The Sudanese plan is essentially aimed at forcing the oil-rich Arab states to share their fortunes with the poor members of the league.

    Paradoxically, the most revolutionary among these plans comes from ultra-conservative Saudi Arabia.

    This envisages committing member states to sweeping political and economic reforms.

    The Saudi leaders seem to be seeking a pan-Arab cover for introducing reforms they know hard-line religious forces in the kingdom would resist. The Saudi plan calls for all Arab states to establish "accountable governments" and develop "participatory politics," which, translated into plain language, means holding elections.

    In recent weeks both Saudi Crown Prince Abdallah Ibn Abdel-Aziz and his half-brother, Defense Minister Prince Sultan Ibn Abdel-Aziz have spoken of holding elections for at least part of the membership of the currently appointed parliament.

    "The pressure for participatory government is coming from all segments of society and is irresistible," says Prince Turki al-Faisal, the new Saudi Ambassador to London.

    "No Arab regime can now resist change. Those that are intelligent would know how best to manage what cannot be avoided."

    This talk of reform is echoed in other Arab states, including the still hermetic Syria. The Syrian Ba'ath party is planning to hold a conference supposedly to transform itself into a "social democratic" party.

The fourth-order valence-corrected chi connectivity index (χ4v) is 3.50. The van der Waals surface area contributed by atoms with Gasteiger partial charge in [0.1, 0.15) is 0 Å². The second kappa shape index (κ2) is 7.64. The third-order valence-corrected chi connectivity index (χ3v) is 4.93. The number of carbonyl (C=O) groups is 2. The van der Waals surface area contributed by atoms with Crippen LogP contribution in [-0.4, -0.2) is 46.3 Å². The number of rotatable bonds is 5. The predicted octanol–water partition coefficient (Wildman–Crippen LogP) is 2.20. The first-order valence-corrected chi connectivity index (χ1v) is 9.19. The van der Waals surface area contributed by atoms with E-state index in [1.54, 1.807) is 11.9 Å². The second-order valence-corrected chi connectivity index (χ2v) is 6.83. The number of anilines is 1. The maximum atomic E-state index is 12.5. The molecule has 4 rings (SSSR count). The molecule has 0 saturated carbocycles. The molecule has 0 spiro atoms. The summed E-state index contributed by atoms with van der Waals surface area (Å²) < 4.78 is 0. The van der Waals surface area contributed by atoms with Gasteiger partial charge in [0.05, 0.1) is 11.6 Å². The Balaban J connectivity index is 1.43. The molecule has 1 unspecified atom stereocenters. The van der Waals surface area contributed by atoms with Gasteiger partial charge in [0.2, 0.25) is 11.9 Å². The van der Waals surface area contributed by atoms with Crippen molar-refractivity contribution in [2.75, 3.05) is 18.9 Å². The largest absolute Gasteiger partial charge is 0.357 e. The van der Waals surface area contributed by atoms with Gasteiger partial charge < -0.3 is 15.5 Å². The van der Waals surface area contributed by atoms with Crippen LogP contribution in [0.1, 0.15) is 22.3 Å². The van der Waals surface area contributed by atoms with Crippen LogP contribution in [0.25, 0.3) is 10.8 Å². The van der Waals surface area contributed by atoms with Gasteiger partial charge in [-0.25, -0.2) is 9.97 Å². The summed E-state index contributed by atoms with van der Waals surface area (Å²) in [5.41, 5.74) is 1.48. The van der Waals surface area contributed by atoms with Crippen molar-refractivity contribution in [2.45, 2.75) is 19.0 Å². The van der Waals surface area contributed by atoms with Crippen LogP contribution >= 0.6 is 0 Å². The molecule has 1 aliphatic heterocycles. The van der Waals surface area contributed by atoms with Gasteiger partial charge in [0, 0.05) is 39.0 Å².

And President Bashar Assad is reportedly working hard to impose free elections that could break the old guard and give him a genuine constituency of his own for reform.

    At least eight other Arab states from Oman to Jordan and including Yemen and Kuwait are now formally committed to the Western model of political pluralism and a market economy.

    All this talk of reform and pluralism may, of course, be due to fears that a forcible change of regime in Iraq is a prelude for action against other despotic Arab regimes. The rulers may be simply trying to buy time and confuse the outside world, especially the US.

    Many Arabs believe that the despotic regimes, even if they shed their spots, cannot alter their essential nature, and that any reforms will remain largely cosmetic.

    One thing is sure, however: The presence of a huge US army in the region has, much like the proverbial hangman's noose, helped concentrate many minds among the Arabs on the causes of what many now refer to as "our great historic failure."

    The writer, an Iranian author and journalist, is editor of the Paris-based Politique Internationale.

    This article can also be read at